I’m thankful to those men who helped nurture and shape my life in the business world.  Most of them are now gone, but certainly not forgotten. They saw things in me that I did not, and advanced my career much more rapidly than I could have expected.  They taught me to trust my gut in many circumstances, just as they trusted theirs when it came to opportunities made available to me.  When I leaped, head-first, out of a safe business nest into the world of consulting, it was due  in great part, to the confidence they had in me.  It turns out they were right.
I’m thankful for those editors of local newspapers who published my early submissions and encouraged me to write more.  Many of them offered me a column, for which I have always been thankful, but always chose to respectfully decline.  I didn’t want to write on assignment.  I may occasionally submit something for them to consider and I’ll always be thankful if they print my thoughts.
I’m very thankful for the kind words and encouragement of those who felt my contributions to the community were worthy of recognition.  It’s heady stuff when the blog, the work product of a simple, old guy with too much time on his hands, is recognized as the best in Orange County - twice - and when the editors of the Daily Pilot chose to include my name of those 103 individuals they felt were “influential” in the community - several times.  
I’m thankful to the men and women who work for the City of Costa Mesa - many of whom have become my friends - for, not only their professionalism and steadfastness in bleak times, but for their recognition of my support for their efforts.  A high point of my life was the day they presented me with a plaque of gratitude.
I’m thankful, of course, for those of you who have read this blog over the years.  I’m thankful for those who chose to participate in the discussions here, to keep the dialogue going on important issues.  We’ve had some interesting discussions, where some of you tried to show me the error of my ways - usually unsuccessfully.   I will always be thankful for those discussions.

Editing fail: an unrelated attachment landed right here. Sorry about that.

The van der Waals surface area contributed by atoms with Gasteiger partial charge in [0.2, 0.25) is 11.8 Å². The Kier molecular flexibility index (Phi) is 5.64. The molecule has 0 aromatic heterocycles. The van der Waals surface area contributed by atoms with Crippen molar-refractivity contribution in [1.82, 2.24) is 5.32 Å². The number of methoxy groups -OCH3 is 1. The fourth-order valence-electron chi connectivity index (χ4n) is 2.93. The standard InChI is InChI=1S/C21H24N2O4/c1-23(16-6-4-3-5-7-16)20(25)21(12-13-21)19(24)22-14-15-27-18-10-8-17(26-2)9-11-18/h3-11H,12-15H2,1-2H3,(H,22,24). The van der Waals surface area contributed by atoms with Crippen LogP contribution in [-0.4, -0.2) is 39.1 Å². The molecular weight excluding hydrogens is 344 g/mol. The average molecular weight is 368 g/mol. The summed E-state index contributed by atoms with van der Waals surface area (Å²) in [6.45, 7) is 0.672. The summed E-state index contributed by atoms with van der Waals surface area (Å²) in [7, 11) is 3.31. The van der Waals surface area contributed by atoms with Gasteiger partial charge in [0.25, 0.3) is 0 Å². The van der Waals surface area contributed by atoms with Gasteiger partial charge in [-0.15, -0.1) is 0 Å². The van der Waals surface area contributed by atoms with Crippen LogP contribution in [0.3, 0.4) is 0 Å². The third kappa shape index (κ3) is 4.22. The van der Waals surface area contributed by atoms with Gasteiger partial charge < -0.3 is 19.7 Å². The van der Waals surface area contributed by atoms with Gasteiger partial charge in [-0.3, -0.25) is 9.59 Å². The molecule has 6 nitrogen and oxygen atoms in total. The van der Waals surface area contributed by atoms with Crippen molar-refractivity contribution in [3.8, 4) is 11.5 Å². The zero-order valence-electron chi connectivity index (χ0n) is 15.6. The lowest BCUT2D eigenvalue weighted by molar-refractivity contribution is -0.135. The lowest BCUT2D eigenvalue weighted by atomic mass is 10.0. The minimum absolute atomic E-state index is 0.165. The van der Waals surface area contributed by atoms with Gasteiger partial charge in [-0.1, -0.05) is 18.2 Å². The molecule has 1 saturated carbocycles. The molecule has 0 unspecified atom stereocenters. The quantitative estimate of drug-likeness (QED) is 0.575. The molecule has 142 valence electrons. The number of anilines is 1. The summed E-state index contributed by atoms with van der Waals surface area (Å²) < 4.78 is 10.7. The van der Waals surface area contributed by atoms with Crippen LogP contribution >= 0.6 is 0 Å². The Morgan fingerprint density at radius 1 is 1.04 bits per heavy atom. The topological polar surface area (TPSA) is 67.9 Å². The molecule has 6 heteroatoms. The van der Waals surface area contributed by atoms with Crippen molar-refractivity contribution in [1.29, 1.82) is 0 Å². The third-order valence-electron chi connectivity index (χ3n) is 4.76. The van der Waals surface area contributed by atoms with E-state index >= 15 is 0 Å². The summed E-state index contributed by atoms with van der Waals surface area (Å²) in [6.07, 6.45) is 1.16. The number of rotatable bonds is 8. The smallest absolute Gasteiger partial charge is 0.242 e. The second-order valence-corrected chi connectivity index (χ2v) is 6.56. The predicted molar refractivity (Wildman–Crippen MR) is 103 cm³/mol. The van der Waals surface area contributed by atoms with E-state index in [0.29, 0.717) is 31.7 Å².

In recent years I’ve been very thankful for the doctors who now attend me more often than I would like.  I’ve worn a couple of them out and had to replace them with new guys.  Still, now that I’m well into my seventh decade of existence, it’s not unexpected for joints to need lubrication, critical parts to need tuning up and more attention paid to this old carcass in general.  I’m thankful for their patience as I ignore too many of their suggestions.  I’m working on that.
On that note, I’m thankful to still be here, pounding on this keyboard, sending my thoughts to you all.  I’m thankful for you and my Facebook buddies - I hesitate to call them “friends” because darn Mark Zuckerberg has actually diluted what that word once meant!  Still, I’m thankful for his creation, which allows me to stay in touch with friends and relatives who live far away - to share their lives on an almost second-by-second basis, with photos of personal and family triumphs (and tragedies, too).
Now that this election is over and, for all intents and purposes, the races are decided, it’s very unlikely that you will see much more from me here.  I’m generally pleased with the outcome and look forward very much to watching Mayor Katrina Foley and the new team that will join her on the City Council dais next month begin to re-establish the goals of our city to conform with the wishes of the voters, so clearly stated in the last two elections.  Although there will always be something to write about in my town, I’m going to try very hard to let someone else do it.
And now, Susie and I want to wish you all a VERY HAPPY THANKSGIVING.  I have been, and continue to be, thankful for the part you’ve played in my life.  I hope you find ways to share your love over this holiday.  You just never know what kind of a curve ball life will throw you - like our 4 year-old great-nephew, Chase, who was diagnosed with leukemia last week and faces years of chemotherapy ahead - so be sure those you love know it.  If there are things you want to do, do them.  Play this game of life like you’re the Rams and Chiefs last Monday night - just get out there and throw that ball!  We love you all…